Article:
L’animaux Tryst

While electric guitar mangler / vibe-generator Pete Fosco may call Kentucky home, he is nonetheless a man smitten with Maine. After a trip up the coast to Acadia and Belfast last summer (which included a show with MV & EE and Herbcraft at the now-sadly-defunt Roots &Tendrils), Fosco was so inspired that when he returned home he sat down in front of some warm tubes, strapp’d on a six-string, and let rip on some true Vacationland meditations. What we’ve got here are four extended improvisations/compositions for solo electric guitar, with Fosco bending, growling, coaxing, and summoning tones with fingers, slides, and other mystery implements. The sounds evoke dusty winds streaking across the Desert of Maine, Northern Lights shimmering from atop Cadillac Mountain, and vertiginous views from Pemetic. Sometimes sparse (Fosco is a master at the pregnant pause), sometimes as swirling and dense as a January blizzard, the soundtrack Fosco creates is a heavy homage to the dark mystery and latent wonder of exploration in the Maine wilds. Black shell cassettes with hand-painted and typed labels, held in polybox with full-color, pro-printed insert on vellum, enclosed in a piece of a vintage map of Maine. Limited to 75.

Ditching the domestic life for a stint of wild-abandon nomad drift, Planets Around the Sun departed from Maine in July to unplug and roll on down the line… WE O WE is their parting gift to the musical community that launched them into new orbits. Drawing from every era of the band’s career and pointing forward to new phases, it is a carefully crafted full-length mixtape of past trysts and future haunts. From the opening acousto-electro instrumental shimmer we move to a stretched-out heavy drone-folk version of the classic White Light side “Saraswati”, here completely re-figured with the addition of guest baritone guitar and cello from local duo South China. The Ian Paige solo excursion “Agnes” follows, with drones and steel strings lulling raga moves into your atmosphere; once the tablas and electric guitar hits, you’re halfway between Demolition Derby and Country Stash, truly a vapor to be savored and returned to often. The B-side hits with “We Owe”, a possession-ceremony standard with netherworld vocal chants circling around watery bass wobbles and wah’ed synth stabs. This flows into “May Day” and its extended doom-dub treatment “Version”, moving from Velvety melodic guitar-scorched psych to a half-tempo high-stepping astral-funk groove. But enough about the past. Planets point to their present/future with the closing track, a cracked lo-fi country-folk tune that serves as their on-the-road calling card. Sure to be a counterculture hit in 22nd-Century America. Hand-written (in white paint) cassettes held in a case with full-color pro-printed art, featuring a reproduction of a totally psychedelic needlepoint by Paige’s grandmother. Limited to 75.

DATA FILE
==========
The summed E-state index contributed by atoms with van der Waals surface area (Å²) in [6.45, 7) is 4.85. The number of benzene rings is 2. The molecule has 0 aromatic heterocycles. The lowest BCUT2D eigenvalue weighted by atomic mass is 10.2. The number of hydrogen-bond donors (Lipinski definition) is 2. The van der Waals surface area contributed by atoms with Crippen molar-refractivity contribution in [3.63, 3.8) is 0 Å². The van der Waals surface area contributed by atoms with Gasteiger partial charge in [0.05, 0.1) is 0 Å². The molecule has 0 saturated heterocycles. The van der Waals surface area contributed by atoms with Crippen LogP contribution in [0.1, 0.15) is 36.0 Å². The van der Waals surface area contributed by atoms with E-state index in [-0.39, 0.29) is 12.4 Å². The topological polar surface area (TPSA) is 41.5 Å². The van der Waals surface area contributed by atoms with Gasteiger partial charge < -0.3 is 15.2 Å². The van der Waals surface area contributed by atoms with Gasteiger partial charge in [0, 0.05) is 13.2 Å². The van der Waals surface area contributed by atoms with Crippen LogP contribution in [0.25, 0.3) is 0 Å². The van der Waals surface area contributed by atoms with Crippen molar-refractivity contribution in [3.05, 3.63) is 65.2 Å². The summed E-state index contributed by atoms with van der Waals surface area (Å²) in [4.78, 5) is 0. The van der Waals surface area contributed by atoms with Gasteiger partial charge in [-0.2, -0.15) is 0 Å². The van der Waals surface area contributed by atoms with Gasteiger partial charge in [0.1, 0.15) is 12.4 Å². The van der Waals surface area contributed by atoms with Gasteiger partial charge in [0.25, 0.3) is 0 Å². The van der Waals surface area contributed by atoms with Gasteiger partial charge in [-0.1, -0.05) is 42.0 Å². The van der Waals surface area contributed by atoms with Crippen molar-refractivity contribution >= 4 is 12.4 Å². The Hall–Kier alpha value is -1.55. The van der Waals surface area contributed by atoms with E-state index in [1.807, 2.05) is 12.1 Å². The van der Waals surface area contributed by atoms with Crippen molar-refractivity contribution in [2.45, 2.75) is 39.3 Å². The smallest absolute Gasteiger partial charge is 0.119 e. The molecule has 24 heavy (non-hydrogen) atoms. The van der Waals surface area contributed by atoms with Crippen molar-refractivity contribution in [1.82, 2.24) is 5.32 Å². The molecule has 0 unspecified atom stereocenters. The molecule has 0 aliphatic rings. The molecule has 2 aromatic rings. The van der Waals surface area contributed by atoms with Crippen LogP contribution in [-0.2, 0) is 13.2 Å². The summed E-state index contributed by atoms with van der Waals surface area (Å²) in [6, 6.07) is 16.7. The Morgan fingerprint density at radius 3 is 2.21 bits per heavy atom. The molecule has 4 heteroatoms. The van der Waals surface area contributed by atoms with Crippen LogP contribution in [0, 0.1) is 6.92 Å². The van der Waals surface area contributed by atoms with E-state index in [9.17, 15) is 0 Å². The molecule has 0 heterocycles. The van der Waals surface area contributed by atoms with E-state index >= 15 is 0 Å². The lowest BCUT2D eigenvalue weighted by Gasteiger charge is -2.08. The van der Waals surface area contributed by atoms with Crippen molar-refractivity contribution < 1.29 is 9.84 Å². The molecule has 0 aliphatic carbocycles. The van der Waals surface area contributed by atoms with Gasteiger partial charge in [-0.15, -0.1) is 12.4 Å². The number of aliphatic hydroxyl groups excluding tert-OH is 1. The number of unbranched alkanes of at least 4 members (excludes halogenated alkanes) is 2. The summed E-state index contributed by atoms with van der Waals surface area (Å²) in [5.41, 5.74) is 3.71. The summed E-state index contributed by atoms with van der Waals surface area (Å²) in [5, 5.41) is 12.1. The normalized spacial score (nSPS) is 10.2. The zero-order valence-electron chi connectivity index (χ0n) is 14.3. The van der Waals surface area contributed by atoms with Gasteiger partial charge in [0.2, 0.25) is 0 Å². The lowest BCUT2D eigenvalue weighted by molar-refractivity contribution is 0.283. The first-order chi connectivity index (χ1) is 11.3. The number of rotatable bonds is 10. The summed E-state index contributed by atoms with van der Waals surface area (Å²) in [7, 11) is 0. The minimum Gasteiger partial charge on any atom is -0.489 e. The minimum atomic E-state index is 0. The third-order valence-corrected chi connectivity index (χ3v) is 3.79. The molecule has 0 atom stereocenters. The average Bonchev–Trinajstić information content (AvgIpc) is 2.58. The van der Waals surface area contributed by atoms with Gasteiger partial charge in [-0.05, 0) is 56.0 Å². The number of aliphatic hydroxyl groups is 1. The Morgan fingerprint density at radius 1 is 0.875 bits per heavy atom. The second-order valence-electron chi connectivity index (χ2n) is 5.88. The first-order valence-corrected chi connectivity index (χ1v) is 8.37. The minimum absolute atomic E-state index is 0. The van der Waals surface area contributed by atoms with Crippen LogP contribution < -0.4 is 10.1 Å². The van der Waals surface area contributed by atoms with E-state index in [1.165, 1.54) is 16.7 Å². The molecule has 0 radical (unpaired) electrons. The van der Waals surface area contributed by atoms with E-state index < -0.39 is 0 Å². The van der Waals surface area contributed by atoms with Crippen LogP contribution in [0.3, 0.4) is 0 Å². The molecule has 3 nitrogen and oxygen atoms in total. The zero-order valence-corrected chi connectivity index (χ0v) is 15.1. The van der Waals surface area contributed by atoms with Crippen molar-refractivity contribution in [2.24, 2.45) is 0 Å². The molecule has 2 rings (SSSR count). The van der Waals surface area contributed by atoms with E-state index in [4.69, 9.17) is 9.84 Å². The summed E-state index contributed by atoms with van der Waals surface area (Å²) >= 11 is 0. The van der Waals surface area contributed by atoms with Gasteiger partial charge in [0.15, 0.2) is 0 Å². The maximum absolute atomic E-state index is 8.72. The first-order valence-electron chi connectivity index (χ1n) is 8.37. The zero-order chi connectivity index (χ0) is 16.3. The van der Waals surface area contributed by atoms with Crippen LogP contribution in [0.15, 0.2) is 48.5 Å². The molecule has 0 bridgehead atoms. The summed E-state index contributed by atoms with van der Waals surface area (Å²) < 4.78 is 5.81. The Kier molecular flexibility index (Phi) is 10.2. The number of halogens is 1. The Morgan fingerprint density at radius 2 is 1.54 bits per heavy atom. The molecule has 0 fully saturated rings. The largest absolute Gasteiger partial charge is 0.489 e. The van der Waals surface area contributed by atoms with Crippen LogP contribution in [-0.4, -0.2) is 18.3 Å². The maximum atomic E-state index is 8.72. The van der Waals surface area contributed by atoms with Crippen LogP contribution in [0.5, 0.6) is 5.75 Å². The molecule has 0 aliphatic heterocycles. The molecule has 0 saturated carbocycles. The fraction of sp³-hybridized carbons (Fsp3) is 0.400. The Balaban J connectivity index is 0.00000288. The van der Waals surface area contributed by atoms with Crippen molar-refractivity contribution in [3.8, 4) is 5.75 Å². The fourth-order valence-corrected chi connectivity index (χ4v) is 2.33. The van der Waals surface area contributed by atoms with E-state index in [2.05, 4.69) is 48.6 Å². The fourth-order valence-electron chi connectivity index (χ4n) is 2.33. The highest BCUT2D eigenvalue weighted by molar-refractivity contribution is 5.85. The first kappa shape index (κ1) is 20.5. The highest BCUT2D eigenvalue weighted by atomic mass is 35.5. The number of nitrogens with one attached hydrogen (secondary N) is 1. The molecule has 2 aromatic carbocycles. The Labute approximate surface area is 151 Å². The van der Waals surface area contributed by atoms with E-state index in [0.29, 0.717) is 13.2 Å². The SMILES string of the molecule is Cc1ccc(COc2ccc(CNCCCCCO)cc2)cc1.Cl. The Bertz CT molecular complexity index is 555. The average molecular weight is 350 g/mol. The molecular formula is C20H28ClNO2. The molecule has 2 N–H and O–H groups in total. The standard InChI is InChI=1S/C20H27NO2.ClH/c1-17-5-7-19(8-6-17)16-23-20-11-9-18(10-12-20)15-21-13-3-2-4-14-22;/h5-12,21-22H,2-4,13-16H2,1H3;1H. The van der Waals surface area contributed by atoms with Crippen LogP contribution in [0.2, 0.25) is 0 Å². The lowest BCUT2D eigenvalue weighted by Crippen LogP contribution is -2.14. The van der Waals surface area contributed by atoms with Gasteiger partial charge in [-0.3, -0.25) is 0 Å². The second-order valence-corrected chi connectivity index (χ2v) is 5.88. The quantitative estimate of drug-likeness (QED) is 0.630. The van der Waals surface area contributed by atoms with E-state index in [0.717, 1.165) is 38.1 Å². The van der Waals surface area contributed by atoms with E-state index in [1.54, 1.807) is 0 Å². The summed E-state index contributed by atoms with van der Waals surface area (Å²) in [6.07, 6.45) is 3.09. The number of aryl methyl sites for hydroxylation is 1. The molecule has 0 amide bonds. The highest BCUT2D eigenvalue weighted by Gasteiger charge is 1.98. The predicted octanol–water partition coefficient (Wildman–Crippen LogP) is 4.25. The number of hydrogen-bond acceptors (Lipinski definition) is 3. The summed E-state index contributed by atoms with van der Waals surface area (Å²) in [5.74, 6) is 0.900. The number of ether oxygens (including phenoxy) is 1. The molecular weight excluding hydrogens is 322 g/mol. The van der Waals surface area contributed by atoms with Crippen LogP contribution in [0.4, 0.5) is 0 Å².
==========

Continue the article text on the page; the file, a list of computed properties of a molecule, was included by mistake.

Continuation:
It may be counter-intuitive to think of “G-funk instrumentals” as a possible product of an icy and blizzed-out Maine winter, but holed up at the House of Hits (aka Hit Factory) in Winter 2011 with an array of analog synths (SEIL OR 400 for the highs, Moog Taurus II for the lows) and hip-hop golden-age drum machines (E-mu SP-1200, Drumulator, and Korg DDD-1), Key Jr. Dee Jay and Slouch formed Altered Gee amid a thick cloud of purple smoke and didn’t stop making hits til the tape ran out. Recorded entirely on 8-track cassette(!), the deep-grooved trunk-rattlers on European Gees ride that line between suave Euro electro-futurism and dank, dirty, post-Zapp R&B boogie and G-funk, all stretched out, heavy-lidded and dazed. Weightless, pitch-shifting, portamentoed synth lines arc over and around each other, anchored by heavy-bounce syrupy-thick bass and Slouch’s ace reverbed-out kick’n’clap beats. This is dance music with runtimes long enough (in the case of “Magnum Opus”, 15+minutes of synth-funk ecstasy) to get lost in the transcendence of the groove. The song titles say it all: “Dowsed”, “Funky Airs”, “I Wanna Lay You Down And Feel You Up”… this is some sexy, fonky shit, ideal for sittin low in your Coupe de Ville and gettin scandalous in some sweaty bedsheets. 69-minute white cassettes with individually-chrome-painted and typewriter-engraved labels, held in a case with full-color pro-printed j-card designed by the band. Limited to 75.

Way back in 2008, The Wire magazine named Lightning strike Lightning’s “The Moon” 7” single as one of the top 10 of the year, while Foxy Digitalis’ Brad Rose remarked that they were “quickly becoming one of my favorite bands” while naming it the Best 7” of the Year. So what’s been going on since then? Public silence; private Creepy Power. After four long years of hermetic writing, recording, re-recording, editing, mixing, re-mixing, and so on, LsL finally emerges once again with their second full-length, the follow up to their 2007 disc Turn Myself Into The Ocean. Many of the original ingredients remain (worldless female haunt-vox, busted mini-amp guitar growls, tom-violating rhythm tracks, banjo ruffs) but are in service to arrangements that are both tighter and more expansive. Moments of breathless spectral visitation bloom alongside forest-folk recitations, bell loops drawn out to time-bending drone, heavy dirge remembrance, and general free-form folkery. While the murk of of the previous recordings has been dialed back a bit on Creepy Power, the gossamer echo chamber that remains—combined with the slightly-higher-fidelity—makes for a smoother ride and headier drift; this is one to get lost in.
SPECIAL ONE-TIME-ONLY ART EDITION: Clear cassettes with in-house screen-printed labels, held in a case with double-sided reversible pro-printed j-card, each with a one-of-a-kind Land camera photograph taken by band member S.Turley with tracklisting handwritten on back, held in a sewn fabric sleeve. Limited to 33.


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